By: Yelin Gemma Lee, Arts & Culture Editor
Hybridity begins with an introduction by multiple voices from featured artists overlapping each other — the hybridity of united voices. It’s almost as though they finish each other’s sentences but their voices overlap enough to be noticeably disruptive. I felt immediately pulled into the creative direction of the film by this compelling introduction. It encompassed the solidarity between these local artists and the Asian Canadian community through filmography.
What began as a passion project between like-minded SFU film students sparked into a beautiful short documentary that captivates you under its spell. Being under four minutes, Hybridity leaves you wanting more. The film showcases masterful creative direction and cinematography.
The Peak interviewed Kevin Kim, director of Hybridity, to learn more about his thoughts behind the project. He noted the ideas around it began to take form in early April, where they were in reflective anticipation of Asian Heritage Month.
“I was born in Korea but I moved to Canada at a young age, and so oftentimes I feel like I’m in a limbo between both worlds,” said Kim. “However, I knew that there were so many more people like me, immigrants who can’t place themselves in either world. We either don’t think about it or feel at a loss when we do.”
Kim explained the project originated as an idea to reach out to people around him to ask for their diasporic perspectives, but then it settled to taking the opportunity to celebrate local AAPI artists who were also first or second generation immigrants.
“I wanted to showcase impactful, local artists in their spaces to show other multicultural artists that there is a vibrant community of Asian Canadian artists here in Vancouver,” said Kim. “There are a lot of expectations set in the industry on who we are and what we create. It’s important that together we are breaking said norms collectively, creating a supportive and safe environment where we can express ourselves freely without judgement and maintaining the pride of being both the Eastern and Western worlds.”
Being an Asian Canadian artist and an immigrant myself, Hybridity created an anthem of some of my innermost feelings and formative memories. Although I felt relatability and solidarity through everything that was expressed by these artists, my favorite line was when Jace Junggyu Kim said, “I was good at drawing and I didn’t have to really speak. My art was sort of a language to communicate with other people.”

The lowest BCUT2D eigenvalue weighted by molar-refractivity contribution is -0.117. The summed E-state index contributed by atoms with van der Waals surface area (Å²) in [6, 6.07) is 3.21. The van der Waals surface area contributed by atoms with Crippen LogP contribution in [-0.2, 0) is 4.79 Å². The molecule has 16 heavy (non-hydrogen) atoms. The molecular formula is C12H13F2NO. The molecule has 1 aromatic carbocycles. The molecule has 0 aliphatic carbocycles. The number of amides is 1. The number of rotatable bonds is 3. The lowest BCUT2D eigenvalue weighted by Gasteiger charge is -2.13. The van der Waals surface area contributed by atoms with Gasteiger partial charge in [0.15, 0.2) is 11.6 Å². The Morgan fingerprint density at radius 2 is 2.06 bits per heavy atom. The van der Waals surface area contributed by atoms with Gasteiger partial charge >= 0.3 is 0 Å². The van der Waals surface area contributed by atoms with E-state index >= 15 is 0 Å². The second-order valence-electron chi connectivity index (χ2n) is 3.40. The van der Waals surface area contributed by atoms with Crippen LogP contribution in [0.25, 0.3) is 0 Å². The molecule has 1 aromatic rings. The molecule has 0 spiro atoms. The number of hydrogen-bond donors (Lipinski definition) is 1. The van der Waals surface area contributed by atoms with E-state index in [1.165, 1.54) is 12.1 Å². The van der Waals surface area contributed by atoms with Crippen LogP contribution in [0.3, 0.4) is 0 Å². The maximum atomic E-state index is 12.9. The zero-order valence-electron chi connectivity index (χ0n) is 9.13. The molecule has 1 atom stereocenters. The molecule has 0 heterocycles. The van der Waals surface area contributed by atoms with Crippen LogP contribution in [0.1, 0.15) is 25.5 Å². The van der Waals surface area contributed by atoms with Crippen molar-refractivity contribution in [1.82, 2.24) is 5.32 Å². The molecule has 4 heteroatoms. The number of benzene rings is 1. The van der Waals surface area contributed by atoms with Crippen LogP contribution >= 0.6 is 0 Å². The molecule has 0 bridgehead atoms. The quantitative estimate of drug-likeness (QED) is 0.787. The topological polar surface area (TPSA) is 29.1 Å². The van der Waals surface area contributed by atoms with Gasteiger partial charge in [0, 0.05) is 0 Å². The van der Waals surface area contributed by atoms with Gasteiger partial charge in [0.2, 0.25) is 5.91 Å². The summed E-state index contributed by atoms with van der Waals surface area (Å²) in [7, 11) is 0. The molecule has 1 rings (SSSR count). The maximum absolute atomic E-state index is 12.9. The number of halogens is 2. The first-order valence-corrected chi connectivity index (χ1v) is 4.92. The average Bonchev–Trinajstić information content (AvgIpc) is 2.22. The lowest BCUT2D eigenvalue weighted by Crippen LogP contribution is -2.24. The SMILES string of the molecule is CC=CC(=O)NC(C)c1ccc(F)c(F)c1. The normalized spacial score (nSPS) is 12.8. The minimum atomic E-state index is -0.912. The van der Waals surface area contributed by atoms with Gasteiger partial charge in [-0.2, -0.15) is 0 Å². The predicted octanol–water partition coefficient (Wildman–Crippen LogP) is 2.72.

The way the dialogue between five different artists was so seamlessly integrated together was very impactful. The flow of their lines drifted from person to the next as though they were speaking as one voice, nurturing a collective narrative that bloomed and spilled over. The film switched between clear footage and footage that looked like it was old-film, which seemed to represent the shifting nature of diaspora over time. The footage of the artists working their respective disciplines in their spaces was peaceful and inspiring to watch.
“It’s important that we give space for Asian Canadians to share their work so that we can share our stories without fearing judgement or prejudice, and not let our stories be twisted by the perspective of others,” said Kim. “Our goal with the film is for the audience to understand that they are not alone [ . . . ] they can feel supported and proud of who they are as multicultural artists. We also hope to show those who aren’t in the said demographic what it is like to be a culturally hybrid artist and to raise the voices of our community to the public.”
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